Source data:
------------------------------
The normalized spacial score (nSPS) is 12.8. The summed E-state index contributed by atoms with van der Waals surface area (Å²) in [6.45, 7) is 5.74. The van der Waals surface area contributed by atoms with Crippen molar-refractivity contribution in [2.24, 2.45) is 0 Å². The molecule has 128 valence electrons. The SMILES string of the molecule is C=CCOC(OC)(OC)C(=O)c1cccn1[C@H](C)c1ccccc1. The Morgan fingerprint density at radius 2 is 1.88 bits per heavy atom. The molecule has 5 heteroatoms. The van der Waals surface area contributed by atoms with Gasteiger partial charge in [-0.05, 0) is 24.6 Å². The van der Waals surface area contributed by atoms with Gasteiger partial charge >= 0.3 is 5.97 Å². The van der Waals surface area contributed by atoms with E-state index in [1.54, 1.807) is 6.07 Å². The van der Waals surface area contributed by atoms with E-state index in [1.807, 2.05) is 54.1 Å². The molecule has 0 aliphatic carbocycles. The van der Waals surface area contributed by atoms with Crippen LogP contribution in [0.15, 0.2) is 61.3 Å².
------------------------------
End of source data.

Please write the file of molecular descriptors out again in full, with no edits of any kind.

The normalized spacial score (nSPS) is 12.8. The summed E-state index contributed by atoms with van der Waals surface area (Å²) in [6.45, 7) is 5.74. The van der Waals surface area contributed by atoms with Crippen molar-refractivity contribution in [2.24, 2.45) is 0 Å². The molecule has 128 valence electrons. The SMILES string of the molecule is C=CCOC(OC)(OC)C(=O)c1cccn1[C@H](C)c1ccccc1. The Morgan fingerprint density at radius 2 is 1.88 bits per heavy atom. The molecule has 5 heteroatoms. The van der Waals surface area contributed by atoms with Gasteiger partial charge in [-0.05, 0) is 24.6 Å². The van der Waals surface area contributed by atoms with Gasteiger partial charge >= 0.3 is 5.97 Å². The van der Waals surface area contributed by atoms with E-state index in [1.54, 1.807) is 6.07 Å². The van der Waals surface area contributed by atoms with E-state index in [1.807, 2.05) is 54.1 Å². The molecule has 0 aliphatic carbocycles. The van der Waals surface area contributed by atoms with Crippen LogP contribution in [0.15, 0.2) is 61.3 Å².